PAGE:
Paola’s second preprint is about an urban lake methanogenic community corroding iron. Jaramillo, P. A. P., & Rotaru, A. E. (2019). Lifeless Clostridia stimulate methanogenesis on Fe0 in an urban lake corrosive community. bioRxiv, 556704 We observed that dead Clostridium stimulate the growth of methanogens, however not as previously assumed via acetate-transfer. CO2-reductive methanogens were stimulated by the Clostridium [FeFe]-hydrogenases (abundant in their genomes) released after the collapse of the acetogens. Clostridia genome-screening indicated they are the N2-fixers (a process that is very energy intensive), thus their collapse releases readily fixed N2 for the methanogens to use, reducing the energy expenses for the later.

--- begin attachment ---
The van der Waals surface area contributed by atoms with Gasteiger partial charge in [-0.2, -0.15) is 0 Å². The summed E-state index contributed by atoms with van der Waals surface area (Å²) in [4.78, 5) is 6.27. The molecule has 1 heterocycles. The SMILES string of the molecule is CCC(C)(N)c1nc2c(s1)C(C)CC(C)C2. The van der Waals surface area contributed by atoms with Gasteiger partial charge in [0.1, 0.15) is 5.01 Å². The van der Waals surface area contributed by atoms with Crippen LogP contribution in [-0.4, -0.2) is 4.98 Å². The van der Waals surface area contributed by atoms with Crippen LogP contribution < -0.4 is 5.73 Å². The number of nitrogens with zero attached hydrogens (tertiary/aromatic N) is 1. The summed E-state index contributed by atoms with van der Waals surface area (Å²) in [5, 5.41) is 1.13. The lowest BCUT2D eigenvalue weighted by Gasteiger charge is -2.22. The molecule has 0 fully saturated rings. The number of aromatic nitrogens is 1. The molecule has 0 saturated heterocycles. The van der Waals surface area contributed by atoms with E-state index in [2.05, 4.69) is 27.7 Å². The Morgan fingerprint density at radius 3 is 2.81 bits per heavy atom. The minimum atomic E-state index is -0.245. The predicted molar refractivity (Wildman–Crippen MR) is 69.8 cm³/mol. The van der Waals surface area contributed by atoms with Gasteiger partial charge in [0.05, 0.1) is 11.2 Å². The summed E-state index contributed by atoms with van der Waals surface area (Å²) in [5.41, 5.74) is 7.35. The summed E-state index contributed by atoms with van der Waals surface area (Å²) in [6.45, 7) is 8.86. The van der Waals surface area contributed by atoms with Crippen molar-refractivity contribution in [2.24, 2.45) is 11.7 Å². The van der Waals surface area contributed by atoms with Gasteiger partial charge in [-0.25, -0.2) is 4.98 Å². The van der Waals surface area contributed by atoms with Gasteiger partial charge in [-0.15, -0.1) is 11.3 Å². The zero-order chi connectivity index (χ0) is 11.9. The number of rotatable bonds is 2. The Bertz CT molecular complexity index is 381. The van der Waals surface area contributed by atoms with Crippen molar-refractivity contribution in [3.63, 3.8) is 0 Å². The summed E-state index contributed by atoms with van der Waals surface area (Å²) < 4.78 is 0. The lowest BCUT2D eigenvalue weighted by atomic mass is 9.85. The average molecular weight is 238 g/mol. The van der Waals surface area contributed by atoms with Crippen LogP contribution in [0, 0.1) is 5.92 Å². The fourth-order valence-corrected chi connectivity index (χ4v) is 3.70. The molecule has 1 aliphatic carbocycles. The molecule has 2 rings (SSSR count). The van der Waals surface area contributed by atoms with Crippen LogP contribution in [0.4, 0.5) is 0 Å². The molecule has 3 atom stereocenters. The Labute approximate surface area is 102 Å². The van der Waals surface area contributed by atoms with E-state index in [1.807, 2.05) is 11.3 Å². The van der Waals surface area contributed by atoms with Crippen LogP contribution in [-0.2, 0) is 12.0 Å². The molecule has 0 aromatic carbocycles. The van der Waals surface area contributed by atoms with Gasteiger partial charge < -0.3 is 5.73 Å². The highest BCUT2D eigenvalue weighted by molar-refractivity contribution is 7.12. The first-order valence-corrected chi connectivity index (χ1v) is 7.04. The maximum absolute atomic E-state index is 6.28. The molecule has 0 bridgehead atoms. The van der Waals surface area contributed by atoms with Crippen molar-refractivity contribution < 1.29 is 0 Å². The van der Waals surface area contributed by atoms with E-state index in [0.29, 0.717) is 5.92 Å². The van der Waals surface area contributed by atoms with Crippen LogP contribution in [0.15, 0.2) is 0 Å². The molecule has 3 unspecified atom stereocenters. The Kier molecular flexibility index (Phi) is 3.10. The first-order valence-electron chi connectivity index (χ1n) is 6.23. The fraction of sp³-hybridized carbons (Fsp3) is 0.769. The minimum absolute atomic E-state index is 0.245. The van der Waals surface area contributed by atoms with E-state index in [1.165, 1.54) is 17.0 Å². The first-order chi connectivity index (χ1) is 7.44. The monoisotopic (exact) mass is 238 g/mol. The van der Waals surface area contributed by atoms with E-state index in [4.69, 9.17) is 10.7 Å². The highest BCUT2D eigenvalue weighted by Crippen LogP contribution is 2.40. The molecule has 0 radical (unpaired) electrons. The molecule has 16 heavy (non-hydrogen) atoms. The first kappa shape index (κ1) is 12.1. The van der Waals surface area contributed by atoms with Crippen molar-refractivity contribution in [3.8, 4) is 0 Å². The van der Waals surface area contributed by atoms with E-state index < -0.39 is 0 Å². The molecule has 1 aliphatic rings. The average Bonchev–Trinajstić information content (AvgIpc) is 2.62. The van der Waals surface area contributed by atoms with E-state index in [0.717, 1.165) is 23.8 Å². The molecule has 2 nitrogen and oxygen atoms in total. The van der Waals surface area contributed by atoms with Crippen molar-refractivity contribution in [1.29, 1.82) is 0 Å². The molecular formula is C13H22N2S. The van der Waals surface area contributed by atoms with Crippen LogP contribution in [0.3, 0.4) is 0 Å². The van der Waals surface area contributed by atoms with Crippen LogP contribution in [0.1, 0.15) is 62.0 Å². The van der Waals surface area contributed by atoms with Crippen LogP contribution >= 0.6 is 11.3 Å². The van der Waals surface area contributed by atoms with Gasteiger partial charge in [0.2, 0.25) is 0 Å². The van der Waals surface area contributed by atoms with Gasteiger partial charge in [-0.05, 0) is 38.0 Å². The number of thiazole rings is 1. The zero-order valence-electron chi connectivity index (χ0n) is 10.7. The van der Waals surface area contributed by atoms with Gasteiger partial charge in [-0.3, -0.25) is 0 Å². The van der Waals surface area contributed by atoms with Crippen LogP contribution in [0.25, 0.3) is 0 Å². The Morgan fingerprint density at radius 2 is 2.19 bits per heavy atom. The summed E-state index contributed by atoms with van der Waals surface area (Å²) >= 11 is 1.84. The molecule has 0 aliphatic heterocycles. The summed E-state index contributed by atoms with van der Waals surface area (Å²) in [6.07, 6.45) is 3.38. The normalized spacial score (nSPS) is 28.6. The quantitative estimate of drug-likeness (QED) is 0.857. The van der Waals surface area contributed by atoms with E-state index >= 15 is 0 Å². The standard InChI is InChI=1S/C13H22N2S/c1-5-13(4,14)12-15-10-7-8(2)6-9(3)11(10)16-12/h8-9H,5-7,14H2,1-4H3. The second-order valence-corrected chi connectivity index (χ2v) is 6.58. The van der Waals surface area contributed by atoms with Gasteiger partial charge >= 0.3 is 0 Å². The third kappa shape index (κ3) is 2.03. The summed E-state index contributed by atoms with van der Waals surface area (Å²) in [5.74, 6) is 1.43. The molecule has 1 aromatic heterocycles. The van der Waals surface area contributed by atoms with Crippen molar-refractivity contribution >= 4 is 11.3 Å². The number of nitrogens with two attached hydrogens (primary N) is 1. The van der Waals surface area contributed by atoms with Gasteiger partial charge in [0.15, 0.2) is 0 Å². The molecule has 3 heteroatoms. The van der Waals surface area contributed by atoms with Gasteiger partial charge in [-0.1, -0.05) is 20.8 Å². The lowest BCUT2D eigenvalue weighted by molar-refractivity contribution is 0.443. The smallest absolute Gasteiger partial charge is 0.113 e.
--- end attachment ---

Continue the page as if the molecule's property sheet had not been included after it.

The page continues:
On the 28th of February, Paola submitted her Ph.D. thesis, which includes 6 manuscripts (3 already submitted). Very curious to hear what the committee thinks about Paola’s work. Wishing her best of luck, it’s been fantastic working together. Hope we will continue working together for a bit longer after her defense. Picture link: https://www.swri.org/industries/corrosion-science-process-engineering
Jo, now an Assistant Prof. at Aarhus University visited us on the 10th of January. Jo presented her recent work on corrosion by acetogenic bacteria. It was great to see Jo again and discuss possible future collaborations.
Ever wondered who’s corroding those chemical weapons oozing mustard gas in the Baltic sea, wonder no more: “Baltic #Methanosarcina and #Clostridium compete for electrons from metallic iron”. Check Paola’s #firstpreprint #bioRxiv #MIC #ironcorrosion funded by the Danish Research Council (Sapere Aude program): Palacios et al., 2018 BiRxiv 530386
I have been granted tenure after three years as Assistant Professor at the University of Southern Denmark. Today, 1st of November 2018, is my first day in the capacity of tenured Associate Professor. I am excited about my new role and curious to learn and develop further.